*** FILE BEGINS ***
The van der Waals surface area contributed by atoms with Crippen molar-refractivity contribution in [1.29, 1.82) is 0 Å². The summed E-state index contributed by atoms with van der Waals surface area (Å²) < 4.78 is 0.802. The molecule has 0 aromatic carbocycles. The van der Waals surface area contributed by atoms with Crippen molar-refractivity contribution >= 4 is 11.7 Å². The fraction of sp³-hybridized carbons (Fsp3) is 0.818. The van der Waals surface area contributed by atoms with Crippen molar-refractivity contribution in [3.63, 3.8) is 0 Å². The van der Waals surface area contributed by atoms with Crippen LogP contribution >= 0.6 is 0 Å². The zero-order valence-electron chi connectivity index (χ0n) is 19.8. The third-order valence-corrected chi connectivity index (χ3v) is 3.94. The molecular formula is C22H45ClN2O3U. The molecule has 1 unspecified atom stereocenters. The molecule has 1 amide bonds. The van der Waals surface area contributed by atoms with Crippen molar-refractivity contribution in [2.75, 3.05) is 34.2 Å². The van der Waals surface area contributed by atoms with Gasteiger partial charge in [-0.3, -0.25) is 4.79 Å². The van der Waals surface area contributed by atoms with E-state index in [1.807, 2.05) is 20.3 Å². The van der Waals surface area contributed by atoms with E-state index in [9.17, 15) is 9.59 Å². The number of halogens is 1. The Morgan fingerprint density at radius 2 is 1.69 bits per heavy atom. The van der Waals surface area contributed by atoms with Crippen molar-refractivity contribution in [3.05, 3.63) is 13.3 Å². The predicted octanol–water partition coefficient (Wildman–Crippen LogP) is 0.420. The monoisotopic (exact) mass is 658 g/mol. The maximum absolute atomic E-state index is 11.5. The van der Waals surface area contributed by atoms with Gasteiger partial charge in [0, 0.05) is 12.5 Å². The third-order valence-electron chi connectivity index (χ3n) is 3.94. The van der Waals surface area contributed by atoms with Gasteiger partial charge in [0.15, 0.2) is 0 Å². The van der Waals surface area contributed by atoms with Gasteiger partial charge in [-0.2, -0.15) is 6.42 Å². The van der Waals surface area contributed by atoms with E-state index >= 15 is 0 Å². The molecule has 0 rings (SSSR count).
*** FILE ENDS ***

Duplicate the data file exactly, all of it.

The van der Waals surface area contributed by atoms with Crippen molar-refractivity contribution in [1.29, 1.82) is 0 Å². The summed E-state index contributed by atoms with van der Waals surface area (Å²) < 4.78 is 0.802. The molecule has 0 aromatic carbocycles. The van der Waals surface area contributed by atoms with Crippen molar-refractivity contribution >= 4 is 11.7 Å². The fraction of sp³-hybridized carbons (Fsp3) is 0.818. The van der Waals surface area contributed by atoms with Crippen molar-refractivity contribution in [3.63, 3.8) is 0 Å². The van der Waals surface area contributed by atoms with Crippen LogP contribution >= 0.6 is 0 Å². The zero-order valence-electron chi connectivity index (χ0n) is 19.8. The third-order valence-corrected chi connectivity index (χ3v) is 3.94. The molecular formula is C22H45ClN2O3U. The molecule has 1 unspecified atom stereocenters. The molecule has 1 amide bonds. The van der Waals surface area contributed by atoms with Crippen molar-refractivity contribution in [2.75, 3.05) is 34.2 Å². The van der Waals surface area contributed by atoms with Gasteiger partial charge in [-0.3, -0.25) is 4.79 Å². The van der Waals surface area contributed by atoms with E-state index in [1.807, 2.05) is 20.3 Å². The van der Waals surface area contributed by atoms with E-state index in [9.17, 15) is 9.59 Å². The number of halogens is 1. The Morgan fingerprint density at radius 2 is 1.69 bits per heavy atom. The van der Waals surface area contributed by atoms with Crippen molar-refractivity contribution in [3.05, 3.63) is 13.3 Å². The predicted octanol–water partition coefficient (Wildman–Crippen LogP) is 0.420. The monoisotopic (exact) mass is 658 g/mol. The maximum absolute atomic E-state index is 11.5. The van der Waals surface area contributed by atoms with Gasteiger partial charge in [0, 0.05) is 12.5 Å². The third-order valence-electron chi connectivity index (χ3n) is 3.94. The van der Waals surface area contributed by atoms with Gasteiger partial charge in [0.15, 0.2) is 0 Å². The van der Waals surface area contributed by atoms with Gasteiger partial charge in [-0.2, -0.15) is 6.42 Å². The van der Waals surface area contributed by atoms with E-state index >= 15 is 0 Å². The molecule has 0 rings (SSSR count).